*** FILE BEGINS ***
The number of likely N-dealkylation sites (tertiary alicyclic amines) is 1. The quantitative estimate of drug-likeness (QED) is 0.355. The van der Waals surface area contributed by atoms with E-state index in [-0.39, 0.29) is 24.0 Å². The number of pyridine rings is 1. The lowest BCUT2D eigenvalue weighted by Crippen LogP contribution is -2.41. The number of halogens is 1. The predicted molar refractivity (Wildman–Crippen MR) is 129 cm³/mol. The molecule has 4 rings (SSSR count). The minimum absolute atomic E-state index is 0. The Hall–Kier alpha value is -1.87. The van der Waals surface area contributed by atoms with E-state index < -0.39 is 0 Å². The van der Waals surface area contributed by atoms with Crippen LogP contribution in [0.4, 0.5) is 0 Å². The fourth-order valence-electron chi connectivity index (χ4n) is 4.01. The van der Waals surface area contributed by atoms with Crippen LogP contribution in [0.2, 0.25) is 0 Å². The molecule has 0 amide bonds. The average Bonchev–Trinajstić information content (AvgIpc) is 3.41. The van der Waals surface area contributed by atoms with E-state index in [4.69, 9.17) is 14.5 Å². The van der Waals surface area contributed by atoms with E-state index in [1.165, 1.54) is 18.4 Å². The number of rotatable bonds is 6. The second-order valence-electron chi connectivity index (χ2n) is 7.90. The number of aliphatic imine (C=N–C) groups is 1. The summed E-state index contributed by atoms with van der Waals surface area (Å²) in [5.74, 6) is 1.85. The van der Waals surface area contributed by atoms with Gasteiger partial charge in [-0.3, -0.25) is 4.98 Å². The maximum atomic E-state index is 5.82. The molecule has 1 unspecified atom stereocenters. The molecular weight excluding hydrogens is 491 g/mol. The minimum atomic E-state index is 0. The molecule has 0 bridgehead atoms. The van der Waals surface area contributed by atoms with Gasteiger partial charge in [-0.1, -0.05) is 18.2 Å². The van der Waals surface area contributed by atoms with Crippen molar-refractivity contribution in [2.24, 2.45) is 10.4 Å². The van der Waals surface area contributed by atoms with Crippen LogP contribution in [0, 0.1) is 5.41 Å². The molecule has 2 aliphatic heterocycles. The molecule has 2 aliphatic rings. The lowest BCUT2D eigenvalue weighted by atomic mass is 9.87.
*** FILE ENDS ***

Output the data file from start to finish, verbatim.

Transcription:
The number of likely N-dealkylation sites (tertiary alicyclic amines) is 1. The quantitative estimate of drug-likeness (QED) is 0.355. The van der Waals surface area contributed by atoms with E-state index in [-0.39, 0.29) is 24.0 Å². The number of pyridine rings is 1. The lowest BCUT2D eigenvalue weighted by Crippen LogP contribution is -2.41. The number of halogens is 1. The predicted molar refractivity (Wildman–Crippen MR) is 129 cm³/mol. The molecule has 4 rings (SSSR count). The minimum absolute atomic E-state index is 0. The Hall–Kier alpha value is -1.87. The van der Waals surface area contributed by atoms with E-state index < -0.39 is 0 Å². The van der Waals surface area contributed by atoms with Crippen LogP contribution in [0.4, 0.5) is 0 Å². The fourth-order valence-electron chi connectivity index (χ4n) is 4.01. The van der Waals surface area contributed by atoms with Crippen LogP contribution in [0.2, 0.25) is 0 Å². The molecule has 0 amide bonds. The average Bonchev–Trinajstić information content (AvgIpc) is 3.41. The van der Waals surface area contributed by atoms with E-state index in [4.69, 9.17) is 14.5 Å². The van der Waals surface area contributed by atoms with E-state index in [1.165, 1.54) is 18.4 Å². The number of rotatable bonds is 6. The second-order valence-electron chi connectivity index (χ2n) is 7.90. The number of aliphatic imine (C=N–C) groups is 1. The summed E-state index contributed by atoms with van der Waals surface area (Å²) in [5.74, 6) is 1.85. The van der Waals surface area contributed by atoms with Gasteiger partial charge in [-0.3, -0.25) is 4.98 Å². The maximum atomic E-state index is 5.82. The molecule has 1 unspecified atom stereocenters. The molecular weight excluding hydrogens is 491 g/mol. The minimum atomic E-state index is 0. The molecule has 0 bridgehead atoms. The van der Waals surface area contributed by atoms with Gasteiger partial charge in [-0.1, -0.05) is 18.2 Å². The van der Waals surface area contributed by atoms with Crippen molar-refractivity contribution in [2.24, 2.45) is 10.4 Å². The van der Waals surface area contributed by atoms with Crippen LogP contribution in [0, 0.1) is 5.41 Å². The molecule has 2 aliphatic heterocycles. The molecule has 2 aliphatic rings. The lowest BCUT2D eigenvalue weighted by atomic mass is 9.87.